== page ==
To me, the idea of trying to effectively treat so many people in so short a time is appalling. First of all, it is impossible to do so. It is an excuse for too frequent referrals and too frequent revisits and serves to completely depersonalize the doctor-patient relationship and does not allow for patient education.

I get many arguments when I suggest 45-minute sessions for each patient. Those who don't want to betray their materialistic motives argue that the patient load is so great that you must see that many patients. But if you don't make appointments for 40 people, you are not likely to have to see 40! And the extra time spent with the patient can help to identify social, dietary and environmental factors which can be circumvented to prevent frequent visits and frequent repeat prescriptions.

Also, what makes doctors think that their time is so valuable and their patient's time so invaluable that they can with a clear conscience keep people waiting for hours before they are seen?

Of course, as long as doctors get rewarded for keeping people sick and dependent on them, things are not likely to change. How about the much more civilized approach of the Chinese whose doctors are paid only while their patients are well and they don't get paid when they are ill. Similar clinics are being set up in California, and this is one fad I would like to see spread. Then, and only then, will doctors take more interest in achieving optimum health for the individual.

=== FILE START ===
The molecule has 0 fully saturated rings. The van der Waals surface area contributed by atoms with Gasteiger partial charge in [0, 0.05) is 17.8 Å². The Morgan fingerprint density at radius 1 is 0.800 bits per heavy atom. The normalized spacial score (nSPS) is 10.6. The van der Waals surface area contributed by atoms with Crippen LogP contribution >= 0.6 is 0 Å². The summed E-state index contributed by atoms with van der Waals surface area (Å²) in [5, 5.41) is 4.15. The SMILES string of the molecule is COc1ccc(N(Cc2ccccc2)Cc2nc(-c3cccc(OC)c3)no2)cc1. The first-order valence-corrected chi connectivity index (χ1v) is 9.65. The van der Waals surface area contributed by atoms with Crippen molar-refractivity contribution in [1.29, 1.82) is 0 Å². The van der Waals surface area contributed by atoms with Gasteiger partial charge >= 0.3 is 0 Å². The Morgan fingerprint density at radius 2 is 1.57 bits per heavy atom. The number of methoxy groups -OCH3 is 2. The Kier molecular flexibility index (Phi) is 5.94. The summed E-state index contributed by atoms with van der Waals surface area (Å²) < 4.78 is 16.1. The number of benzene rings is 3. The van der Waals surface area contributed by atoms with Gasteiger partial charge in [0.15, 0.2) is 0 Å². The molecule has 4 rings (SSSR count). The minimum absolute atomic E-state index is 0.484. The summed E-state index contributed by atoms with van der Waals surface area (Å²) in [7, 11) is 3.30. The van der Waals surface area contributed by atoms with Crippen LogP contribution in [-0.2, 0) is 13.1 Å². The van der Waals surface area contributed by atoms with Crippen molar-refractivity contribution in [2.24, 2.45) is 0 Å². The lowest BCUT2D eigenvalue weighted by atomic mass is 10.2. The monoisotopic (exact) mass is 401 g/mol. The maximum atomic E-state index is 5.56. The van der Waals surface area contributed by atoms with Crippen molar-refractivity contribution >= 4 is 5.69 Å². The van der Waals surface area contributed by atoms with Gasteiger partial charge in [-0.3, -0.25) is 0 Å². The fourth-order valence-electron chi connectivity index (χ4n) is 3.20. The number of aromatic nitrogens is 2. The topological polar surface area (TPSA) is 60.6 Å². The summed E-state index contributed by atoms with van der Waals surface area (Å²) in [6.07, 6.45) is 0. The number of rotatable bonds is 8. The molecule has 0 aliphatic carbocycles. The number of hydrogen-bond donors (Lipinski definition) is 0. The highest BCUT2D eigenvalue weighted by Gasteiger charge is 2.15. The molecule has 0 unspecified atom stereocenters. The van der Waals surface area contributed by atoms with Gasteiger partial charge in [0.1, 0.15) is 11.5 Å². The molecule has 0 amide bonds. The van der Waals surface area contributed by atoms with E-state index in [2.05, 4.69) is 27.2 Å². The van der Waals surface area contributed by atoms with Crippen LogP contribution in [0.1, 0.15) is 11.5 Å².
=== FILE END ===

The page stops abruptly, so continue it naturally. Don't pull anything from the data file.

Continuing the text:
Here the emphasis is on the individual. Just as no two people look alike, no two enzyme profiles are alike, and common sense would eventually lead one to believe that, therefore, the vitamin or coenzyme requirements would differ from person to person. How is it possible then that minimum daily requirements can be standardized, especially since the dosage recommended is based on the amount required to prevent clinical symptoms of deficiency? To me, this is quite the opposite way to look at vitamin requirements.

One should instead try to determine the amount which produces optimum health. Besides for optimum health, vitamins are more and more coming to the fore in the treatment and prevention of a multitude of diseases. Take, for example, a recent study in Japan which observed the effects of vitamin C on post-transfusion hepatitis. Of 1,245 persons who had received blood transfusions after chest surgery, seven percent of those who received little or no vitamin C came down with hepatitis. But none of the patients who received 2,000 milligrams or more per day of vitamin C got hepatitis. And since the group receiving vitamin C was seven times larger than the group which got no vitamin C, the protective effect of the vitamin was obvious. As a result of that study, all surgical and intensive-care patients in this Japanese hospital now receive 6 to 10 grams of vitamin C each day (Modern Medicine, July 1, 1976.)